Academic journal article Journal of International Students

Cross-Cultural Adaptation of International College Students in the United States

Academic journal article Journal of International Students

Cross-Cultural Adaptation of International College Students in the United States

Article excerpt

Concurrent with economic and cultural globalization, study abroad opportunities have become increasingly appealing to college students seeking educational opportunities. Among the possible study abroad destinations, the United States continues to be the first choice. In fact, the United States hosts the largest population of international students, and the number has been consistently rising (Institute of International Education, 2016). For example, there were 1,043,839 international students enrolled in American colleges and universities during the 2015-2016 school year, a 7.1% increase from the year prior (Institute of International Education, 2016). This study considers the cross-cultural adaptation of international college students in the United States by examining two subtypes of adaptation: psychological adaptation and socio-cultural adaptation.

LITERATURE REVIEW

Cross-Cultural Adaptation

The term adaptation was originally conceptualized within evolutionary biology, referring to a group's survival in a new physical environment (Harrison, 1993). However, as the definition expanded to social and cultural spheres, it was interpreted in the context of developing behavioral and psychological adaptive mechanisms (Harrison, 1993).

International students in the United States often experience adaptation difficulties upon relocating to different cultural and language surroundings. Culture shock, challenges, and miscommunications can occur when they immerse themselves into American social, cultural and academic life. Since the twentieth century, cross-cultural adaptation has become important when studying "a large and continuous influx of immigrants and sojourners" (Kim, 2000, p. 11). Kim (2000) conceptualized cross-cultural adaptation as a systematic and comprehensive process where immigrants change from being cultural outsiders to increasingly active and effective cultural insiders. Individuals who feel unfamiliar or uncomfortable with the new surroundings may be limited to potentially maladaptive behaviors used in their native settings.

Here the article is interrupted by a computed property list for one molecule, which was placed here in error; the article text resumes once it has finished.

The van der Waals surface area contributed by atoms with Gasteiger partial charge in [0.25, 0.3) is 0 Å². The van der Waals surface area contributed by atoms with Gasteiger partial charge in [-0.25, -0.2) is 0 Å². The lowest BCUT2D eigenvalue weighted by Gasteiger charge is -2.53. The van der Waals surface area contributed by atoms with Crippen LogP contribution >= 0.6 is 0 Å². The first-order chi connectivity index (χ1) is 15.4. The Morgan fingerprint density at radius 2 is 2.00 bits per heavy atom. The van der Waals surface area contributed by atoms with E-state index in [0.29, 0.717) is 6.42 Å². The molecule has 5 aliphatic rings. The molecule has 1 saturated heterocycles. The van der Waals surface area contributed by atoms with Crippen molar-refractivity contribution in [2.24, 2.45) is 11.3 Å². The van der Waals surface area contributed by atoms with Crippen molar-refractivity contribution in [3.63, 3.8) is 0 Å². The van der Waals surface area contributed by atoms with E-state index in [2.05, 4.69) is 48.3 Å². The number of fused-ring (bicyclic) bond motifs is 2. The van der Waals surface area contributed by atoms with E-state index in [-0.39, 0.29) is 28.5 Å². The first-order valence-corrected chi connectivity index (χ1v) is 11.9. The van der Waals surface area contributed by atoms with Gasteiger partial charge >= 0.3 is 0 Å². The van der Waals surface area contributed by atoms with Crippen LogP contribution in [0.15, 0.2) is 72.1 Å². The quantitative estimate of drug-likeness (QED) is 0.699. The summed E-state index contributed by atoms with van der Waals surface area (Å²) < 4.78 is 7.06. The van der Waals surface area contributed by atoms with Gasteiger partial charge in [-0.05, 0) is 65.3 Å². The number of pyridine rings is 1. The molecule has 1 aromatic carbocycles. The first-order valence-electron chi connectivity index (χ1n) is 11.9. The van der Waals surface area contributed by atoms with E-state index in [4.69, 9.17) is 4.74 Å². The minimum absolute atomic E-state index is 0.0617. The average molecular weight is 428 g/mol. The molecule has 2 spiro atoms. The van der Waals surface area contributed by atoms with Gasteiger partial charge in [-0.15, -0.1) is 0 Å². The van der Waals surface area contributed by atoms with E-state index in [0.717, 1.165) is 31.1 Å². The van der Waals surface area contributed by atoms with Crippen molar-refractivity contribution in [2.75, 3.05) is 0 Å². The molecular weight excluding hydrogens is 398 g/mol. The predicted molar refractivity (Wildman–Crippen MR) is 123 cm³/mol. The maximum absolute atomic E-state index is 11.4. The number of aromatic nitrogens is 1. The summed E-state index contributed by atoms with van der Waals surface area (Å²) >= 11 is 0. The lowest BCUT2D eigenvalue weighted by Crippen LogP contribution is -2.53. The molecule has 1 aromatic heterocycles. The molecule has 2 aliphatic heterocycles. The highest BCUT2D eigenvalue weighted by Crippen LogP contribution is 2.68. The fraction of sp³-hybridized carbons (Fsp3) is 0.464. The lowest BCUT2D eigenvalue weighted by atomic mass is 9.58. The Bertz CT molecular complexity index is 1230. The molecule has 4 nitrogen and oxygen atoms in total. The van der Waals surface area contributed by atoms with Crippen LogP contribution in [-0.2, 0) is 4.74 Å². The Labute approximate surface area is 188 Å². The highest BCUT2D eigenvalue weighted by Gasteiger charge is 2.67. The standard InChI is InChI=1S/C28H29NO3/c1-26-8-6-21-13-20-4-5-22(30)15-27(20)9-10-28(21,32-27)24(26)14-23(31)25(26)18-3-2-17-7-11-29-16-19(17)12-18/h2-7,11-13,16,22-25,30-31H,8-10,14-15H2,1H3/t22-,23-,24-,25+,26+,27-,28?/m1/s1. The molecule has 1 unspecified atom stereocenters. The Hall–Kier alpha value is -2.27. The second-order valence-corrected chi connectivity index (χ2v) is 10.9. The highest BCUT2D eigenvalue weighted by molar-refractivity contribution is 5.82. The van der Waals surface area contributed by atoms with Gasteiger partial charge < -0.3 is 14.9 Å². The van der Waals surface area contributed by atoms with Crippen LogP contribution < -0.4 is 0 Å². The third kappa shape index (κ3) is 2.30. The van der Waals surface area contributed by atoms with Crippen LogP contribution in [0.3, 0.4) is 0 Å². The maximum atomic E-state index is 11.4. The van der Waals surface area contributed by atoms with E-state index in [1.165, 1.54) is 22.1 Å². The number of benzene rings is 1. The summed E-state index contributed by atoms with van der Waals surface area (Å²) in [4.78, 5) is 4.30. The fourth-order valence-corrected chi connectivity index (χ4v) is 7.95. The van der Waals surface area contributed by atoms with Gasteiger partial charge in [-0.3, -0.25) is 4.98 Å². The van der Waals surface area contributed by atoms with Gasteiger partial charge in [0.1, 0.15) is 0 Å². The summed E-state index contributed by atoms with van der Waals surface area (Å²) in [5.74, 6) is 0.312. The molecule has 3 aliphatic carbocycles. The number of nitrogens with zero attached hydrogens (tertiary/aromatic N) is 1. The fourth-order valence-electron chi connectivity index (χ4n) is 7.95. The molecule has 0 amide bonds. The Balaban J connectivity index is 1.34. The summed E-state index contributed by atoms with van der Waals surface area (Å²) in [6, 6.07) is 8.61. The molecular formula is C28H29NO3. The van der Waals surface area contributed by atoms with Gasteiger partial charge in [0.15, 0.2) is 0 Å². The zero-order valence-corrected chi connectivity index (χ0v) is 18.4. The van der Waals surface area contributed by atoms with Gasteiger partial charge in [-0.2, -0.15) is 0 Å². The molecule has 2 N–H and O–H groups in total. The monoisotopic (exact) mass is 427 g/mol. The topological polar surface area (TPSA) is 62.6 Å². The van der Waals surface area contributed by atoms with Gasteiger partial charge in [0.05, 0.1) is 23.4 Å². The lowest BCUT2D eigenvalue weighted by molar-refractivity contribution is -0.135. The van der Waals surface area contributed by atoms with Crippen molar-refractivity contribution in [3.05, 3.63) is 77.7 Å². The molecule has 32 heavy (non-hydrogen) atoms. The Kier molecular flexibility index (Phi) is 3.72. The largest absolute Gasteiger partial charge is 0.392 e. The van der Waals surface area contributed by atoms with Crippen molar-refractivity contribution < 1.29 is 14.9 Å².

Defined as a multifaceted process (Moghaddam, Taylor, & Wright, 1993), most cross-cultural adaptation can be categorized into theoretical models that fall into one of two categories: macro-level and micro-level perspectives (Kim, 2000). Macro-level approaches view adaptation as a group phenomenon, focusing on a group's acculturation in the host culture's values or life patterns. For example, Berry (1990) proposed the interactive pattern of two dimensions of acculturation: 1) the extent to which the original culture is valued and maintained, and 2) the extent to which the host culture is accepted. However, Berry's model may be insufficient to comprehensively understand acculturation because certain personal and situational factors are not taken into account. Other studies (e.g., Ward & Searle, 1991) have been conducted from the micro-level perspective, with the primary emphasis on interpersonal and intrapersonal experiences of newcomers.

Studies in cross-cultural adaptation can also be categorized based on features of the newcomers. Long-term adaptation is relevant to immigrants and refugees, whereas short-term adaptation is relevant to "travelers and temporary sojourners" (Kim, 2000, p. 39). The pattern of adaptation for these groups can vary (Kim, 2000). For instance, short-term sojourners stay in the host country temporarily (generally from six months to five years), relocate voluntarily, and have plans to return home. These characteristics distinguish them from both immigrants who are more involved in the host community and travelers who are less committed to the new culture (Kim, 2000). Research on the acculturation attitudes of 219 international students (including both immigrants and sojourners) at a major Israeli university revealed that sojourning students have less positive attitudes towards integration and assimilation into the host country than do immigrant students (Tatar & Horenczyk, 2000). …

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